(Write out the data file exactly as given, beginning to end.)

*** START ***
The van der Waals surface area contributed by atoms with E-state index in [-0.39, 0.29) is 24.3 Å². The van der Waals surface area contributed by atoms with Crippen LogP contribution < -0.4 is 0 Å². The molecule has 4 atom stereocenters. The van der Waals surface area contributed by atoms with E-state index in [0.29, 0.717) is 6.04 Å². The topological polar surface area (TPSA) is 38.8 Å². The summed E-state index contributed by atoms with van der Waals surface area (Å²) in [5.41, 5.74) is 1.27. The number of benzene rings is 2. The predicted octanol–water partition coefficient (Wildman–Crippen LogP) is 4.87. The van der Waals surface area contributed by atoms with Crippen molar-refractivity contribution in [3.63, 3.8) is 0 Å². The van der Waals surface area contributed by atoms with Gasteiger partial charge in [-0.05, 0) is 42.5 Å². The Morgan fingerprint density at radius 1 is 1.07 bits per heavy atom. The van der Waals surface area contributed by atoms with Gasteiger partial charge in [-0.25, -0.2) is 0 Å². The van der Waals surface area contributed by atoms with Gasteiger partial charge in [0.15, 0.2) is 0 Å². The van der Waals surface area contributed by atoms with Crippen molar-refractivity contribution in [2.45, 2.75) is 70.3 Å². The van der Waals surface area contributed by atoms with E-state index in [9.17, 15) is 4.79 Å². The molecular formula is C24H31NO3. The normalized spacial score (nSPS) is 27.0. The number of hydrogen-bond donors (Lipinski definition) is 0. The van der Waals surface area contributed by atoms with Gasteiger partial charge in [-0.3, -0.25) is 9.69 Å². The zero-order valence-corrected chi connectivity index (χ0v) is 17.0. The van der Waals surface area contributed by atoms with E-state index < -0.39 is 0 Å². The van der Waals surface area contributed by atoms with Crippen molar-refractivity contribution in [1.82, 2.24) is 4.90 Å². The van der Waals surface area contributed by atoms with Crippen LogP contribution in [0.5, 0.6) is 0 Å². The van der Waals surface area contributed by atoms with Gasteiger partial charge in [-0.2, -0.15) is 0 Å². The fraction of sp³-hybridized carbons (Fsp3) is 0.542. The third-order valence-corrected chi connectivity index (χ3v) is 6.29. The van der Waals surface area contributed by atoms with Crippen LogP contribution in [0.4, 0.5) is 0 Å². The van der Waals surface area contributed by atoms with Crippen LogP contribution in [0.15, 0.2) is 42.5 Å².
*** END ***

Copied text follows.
The van der Waals surface area contributed by atoms with E-state index in [-0.39, 0.29) is 24.3 Å². The van der Waals surface area contributed by atoms with Crippen LogP contribution < -0.4 is 0 Å². The molecule has 4 atom stereocenters. The van der Waals surface area contributed by atoms with E-state index in [0.29, 0.717) is 6.04 Å². The topological polar surface area (TPSA) is 38.8 Å². The summed E-state index contributed by atoms with van der Waals surface area (Å²) in [5.41, 5.74) is 1.27. The number of benzene rings is 2. The predicted octanol–water partition coefficient (Wildman–Crippen LogP) is 4.87. The van der Waals surface area contributed by atoms with Crippen molar-refractivity contribution in [3.63, 3.8) is 0 Å². The van der Waals surface area contributed by atoms with Gasteiger partial charge in [-0.05, 0) is 42.5 Å². The Morgan fingerprint density at radius 1 is 1.07 bits per heavy atom. The van der Waals surface area contributed by atoms with Gasteiger partial charge in [-0.25, -0.2) is 0 Å². The van der Waals surface area contributed by atoms with Gasteiger partial charge in [0.15, 0.2) is 0 Å². The van der Waals surface area contributed by atoms with Crippen molar-refractivity contribution in [2.45, 2.75) is 70.3 Å². The van der Waals surface area contributed by atoms with E-state index in [9.17, 15) is 4.79 Å². The molecular formula is C24H31NO3. The normalized spacial score (nSPS) is 27.0. The number of hydrogen-bond donors (Lipinski definition) is 0. The van der Waals surface area contributed by atoms with Gasteiger partial charge in [-0.3, -0.25) is 9.69 Å². The zero-order valence-corrected chi connectivity index (χ0v) is 17.0. The van der Waals surface area contributed by atoms with E-state index < -0.39 is 0 Å². The van der Waals surface area contributed by atoms with Crippen molar-refractivity contribution in [1.82, 2.24) is 4.90 Å². The van der Waals surface area contributed by atoms with Crippen LogP contribution in [0.5, 0.6) is 0 Å². The van der Waals surface area contributed by atoms with Gasteiger partial charge in [-0.2, -0.15) is 0 Å². The fraction of sp³-hybridized carbons (Fsp3) is 0.542. The third-order valence-corrected chi connectivity index (χ3v) is 6.29. The van der Waals surface area contributed by atoms with Crippen LogP contribution in [0.4, 0.5) is 0 Å². The van der Waals surface area contributed by atoms with Crippen LogP contribution in [0.15, 0.2) is 42.5 Å².